Clément Ballabriga

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The methods for Worst Case Execution Time (WCET) computation need to analyse both the control flow of the task, and the architecture effects involved by the hosting architecture. An important architectural effect that needs to be predicted is the instruction cache behavior. This prediction is commonly performed by assigning to each program instruction a(More)
The analysis of worst-case execution times has become mandatory in the design of hard real-time systems: it is absolutely necessary to know an upper bound of the execution time of each task to determine a task schedule that insures that deadlines will all be met. The OTAWA toolbox presented in this paper has been designed to host algorithms resulting from(More)
The current Worst Case Execution Time (WCET) computation methods are usually applied to whole programs, this may drive to scalability limitations as the program size becomes bigger. A solution could be to split programs into components that could support separated partial analyses to decrease the computation time. The componentization is also consistent(More)
Implicit Path Enumeration Technique (IPET) is currently largely used to compute Worst Case Execution Time (WCET) by modeling control flow and architecture using integer linear programming (ILP). As precise architecture effects requires a lot of constraints, the super-linear complexity of the ILP solver makes computation times bigger and bigger. In this(More)
—Real-time embedded software often runs on a supervisory operating system software layer on top of a modern processor. Thus, to give timing guarantees on the execution time and response time of such applications, one needs to consider the timing effects of the operating system, such as system calls and interrupts — over and above modeling the timing effects(More)
Validation of embedded hard real-time systems requires the computation of the Worst Case Execution Time (WCET). Although these systems make more and more use of Components Off The Shelf (COTS), the current WCET computation methods are usually applied to whole programs: these analysis methods require access to the whole system code, that is incompatible with(More)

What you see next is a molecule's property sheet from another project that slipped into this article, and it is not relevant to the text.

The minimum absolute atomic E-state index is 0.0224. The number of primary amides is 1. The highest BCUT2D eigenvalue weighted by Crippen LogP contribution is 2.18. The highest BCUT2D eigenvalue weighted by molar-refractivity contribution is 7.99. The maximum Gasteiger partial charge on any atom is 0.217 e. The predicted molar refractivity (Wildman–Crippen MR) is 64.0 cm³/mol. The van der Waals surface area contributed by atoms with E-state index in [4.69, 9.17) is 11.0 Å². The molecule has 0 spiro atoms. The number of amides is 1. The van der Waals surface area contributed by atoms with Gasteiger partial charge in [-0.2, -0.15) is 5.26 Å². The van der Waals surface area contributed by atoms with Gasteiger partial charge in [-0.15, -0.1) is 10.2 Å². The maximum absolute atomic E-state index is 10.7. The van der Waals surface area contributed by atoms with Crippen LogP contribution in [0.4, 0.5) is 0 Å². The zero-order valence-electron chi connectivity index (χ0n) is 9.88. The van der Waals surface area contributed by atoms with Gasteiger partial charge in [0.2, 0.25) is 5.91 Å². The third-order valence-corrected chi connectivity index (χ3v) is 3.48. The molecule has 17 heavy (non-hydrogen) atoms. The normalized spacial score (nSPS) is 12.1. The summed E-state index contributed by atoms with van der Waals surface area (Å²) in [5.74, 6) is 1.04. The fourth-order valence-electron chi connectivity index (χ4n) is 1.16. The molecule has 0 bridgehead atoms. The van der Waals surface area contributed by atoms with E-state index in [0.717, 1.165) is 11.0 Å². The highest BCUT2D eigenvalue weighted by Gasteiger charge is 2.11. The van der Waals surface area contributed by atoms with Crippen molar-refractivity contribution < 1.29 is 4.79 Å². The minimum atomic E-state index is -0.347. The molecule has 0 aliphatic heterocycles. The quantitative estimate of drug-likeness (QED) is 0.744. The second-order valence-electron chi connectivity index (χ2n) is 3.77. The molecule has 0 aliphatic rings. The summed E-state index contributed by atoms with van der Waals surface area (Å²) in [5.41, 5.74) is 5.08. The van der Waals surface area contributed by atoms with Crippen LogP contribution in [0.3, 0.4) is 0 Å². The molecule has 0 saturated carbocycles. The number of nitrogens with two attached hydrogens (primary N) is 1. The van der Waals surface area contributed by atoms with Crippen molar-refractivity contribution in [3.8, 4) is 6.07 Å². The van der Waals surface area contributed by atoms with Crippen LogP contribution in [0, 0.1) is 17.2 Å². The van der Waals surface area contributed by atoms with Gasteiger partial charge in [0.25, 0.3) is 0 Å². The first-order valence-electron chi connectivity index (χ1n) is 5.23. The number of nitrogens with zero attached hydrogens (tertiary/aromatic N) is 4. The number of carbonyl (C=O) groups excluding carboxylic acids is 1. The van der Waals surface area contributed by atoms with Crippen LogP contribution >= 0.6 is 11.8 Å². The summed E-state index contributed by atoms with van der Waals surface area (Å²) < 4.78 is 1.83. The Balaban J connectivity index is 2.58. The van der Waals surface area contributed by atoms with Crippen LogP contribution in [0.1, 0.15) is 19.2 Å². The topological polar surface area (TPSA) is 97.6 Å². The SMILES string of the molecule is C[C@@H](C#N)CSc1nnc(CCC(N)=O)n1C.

This article presents the results of experimenting our OTAWA tool to compute WCETs on a real automotive embedded application. First, we analyze the application (C source generated from Simulink models) and exhibit specific properties and their implication on the WCET computation. Then, two very different embedded processor architectures are tested and in(More)
Hard real-time systems are typically composed of multiple tasks, subjected to timing constraints. To guarantee that these constraints will be respected, the Worst-Case Response Time (WCRT) of each task is needed. In the presence of systems supporting preemptible tasks, we need to take into account the time lost due to task preemption. A major part of this(More)
In order to ensure that timing constrains are met for a Real-Time Systems, a bound of the Worst-Case Execution Time (WCET) of each part of the system must be known. Current WCET computation methods are applied on whole programs which means that all the source code should be available. However, more and more, embedded software uses COTS (Components ...),(More)